Predominantly black churches are a legacy from the days of segregation, as are some of the predominantly black schools and neighborhoods. The Jim Crow legislations served to put in force racial segregation, serving to entrench it into the American. Consequently, African American leaders built many churches for the African American Christians in the early 1900s. African Americans have mainly been Christians and followers of protestant churches; these include the Baptist churches of America and Methodists. Charismatic pastors of the African origin have gone to be instrumental in pushing for Christian growth within the country at present time. On the other side, relatively smaller proportions of the total black population are adherents to the Islam faith, greatly in part due to influence from the Black Nationalist movements of the 1950s and 60s.
By the turn of the 21st century, African Americans as a collective group had made huge advances in literacy levels, in spite of being behind other groups such as the Asian Americans and the white. However, fewer of the black Americans ever made it past high school, a trend that has continued from post civil era. Illiteracy is one of the reasons that had served to keep the African Americans under the York of slavery and servitude (Marger 180). Denial of access to education in the era of slavery, posed a great challenge for many of the freed slaves to cater for themselves after gaining freedom. Low literacy levels among this ethnic group resulted to continued reliance on their former slave masters for survival, compounded by the fact that most did not own property. Racial segregation posed further challenge in the 20th century, forcing the emergence of predominantly black schools established to provide education to young African Americans (King 35).
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Racial stereotypes carried over from the slavery days also subjected many of the African Americans pursuing higher education to derision with notions that the black community and its people were un-teachable. Leaders had seen the need for education, perceiving it knowledge as the real weapon for emancipation, providing fuel for the community to foster and facilitate their education which was however hampered by the little access offered to African Americans in the elite colleges and universities prior to prohibition of segregation (Bankston 43). They overcame these difficulties by pulling resources to establish their own schools.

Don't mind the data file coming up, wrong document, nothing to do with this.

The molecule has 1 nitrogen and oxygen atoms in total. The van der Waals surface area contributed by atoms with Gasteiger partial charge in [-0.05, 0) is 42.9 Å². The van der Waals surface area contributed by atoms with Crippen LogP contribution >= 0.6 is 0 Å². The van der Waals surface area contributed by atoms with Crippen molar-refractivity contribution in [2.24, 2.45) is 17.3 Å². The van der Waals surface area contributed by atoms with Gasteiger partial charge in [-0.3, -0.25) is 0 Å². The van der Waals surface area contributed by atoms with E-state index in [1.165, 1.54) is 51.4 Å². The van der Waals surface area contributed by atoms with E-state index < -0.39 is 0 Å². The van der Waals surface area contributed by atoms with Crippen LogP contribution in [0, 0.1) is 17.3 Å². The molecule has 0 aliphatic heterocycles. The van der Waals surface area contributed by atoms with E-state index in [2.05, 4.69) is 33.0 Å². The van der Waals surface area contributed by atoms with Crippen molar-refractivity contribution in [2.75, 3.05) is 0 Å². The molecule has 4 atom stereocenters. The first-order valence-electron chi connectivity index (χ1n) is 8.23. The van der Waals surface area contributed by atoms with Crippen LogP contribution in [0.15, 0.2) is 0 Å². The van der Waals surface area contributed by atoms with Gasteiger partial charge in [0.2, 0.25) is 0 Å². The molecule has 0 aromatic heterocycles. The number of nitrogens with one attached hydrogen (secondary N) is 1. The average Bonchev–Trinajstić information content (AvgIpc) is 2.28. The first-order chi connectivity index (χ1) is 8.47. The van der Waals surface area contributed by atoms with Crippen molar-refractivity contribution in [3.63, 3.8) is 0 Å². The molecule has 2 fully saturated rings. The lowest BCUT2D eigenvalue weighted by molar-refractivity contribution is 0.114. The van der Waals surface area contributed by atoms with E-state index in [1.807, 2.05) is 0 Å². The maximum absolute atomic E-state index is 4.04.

Some individuals such as Marva Collins in Chicago took the onus on themselves to provide resources demanded by school projects and further encouraged the students to learn and make achievements beyond social expectations. Despite the fact that they were labeled as learning disabled by the public school structure and system, a notion that had been generally accepted by the African Americans themselves, students from her private schools showed excellent performance and academic ability.
This served to put to rest many of the racial prejudices concerning education of the African Americans as well as other minority races (Kaba and Ward 56). Notable figures from the ethnic group have earned a place in the American society in the 20th and 21st century and the academic fields; a large group that would include Dr. Ben Carson – a renowned neuro-surgeon and Prof. Augustus A. White – Harvard’s first African American chief at the hospital’s teaching department. Others include former US secretary of state Condolleza Rice, NASA’s current administrator Charles Bolden Jnr., and Eric Holder, the current US attorney general among many others.
The growing group of educated black Americans has served to change the stereotypes and remnants of racial labels used against African Americans in the past by other ethnic and racial groups. Intelligence and academic ability displayed by many of the serving black professionals in diverse fields of discipline and service has clearly outlined to all that, aspects of human surpass color and racial boundaries (Kaba and Ward 33). The future paints a better picture for many of these students as prestigious learning institutions accept them based on their ability and character.
Growth in education has fostered growth in all other major sectors of the American society including the country’s economy. A large number form part of the country’s civil service and the private sector. African Americans now have greater opportunity in businesses, with many entrepreneurs venturing into all economic sectors including zones that previously dominated by whites such as banking, media and real estate.
Advances made by African Americans in other disciplines have generally served to propel their performance in other fields including sports, languages, business and arts. Overcoming slavery and racial segregation took great effort and sacrifice. Attaining higher literacy levels has not been an easy task either compounded by other challenges including high rates of violent crime and proliferation of illegal drugs. However, progress ahs been made that has ensured emergence of influential figures from the ethnic group in contemporary American society. Assimilation and acceptance of African Americans have increased their participation in all national issues and sectors. The United States has attained great performance in international sports circles especially in athletics, partly in large due to contribution from their participation since Jesse Owens amazing wins in 1936 Olympics.
Understating the impacts made on the country by the ethnic group as is a near impossibility, as their influence extend far much deeper into the political, economic, technical and social fabric of the country. All ethnic groups have influenced the country irrespective of their number, with African Americans’ influence being notable because of their history and difficult challenges they have faced. Having attained such prominence in the American society and national issues, the future looks even better for their involvement in the country’s interest.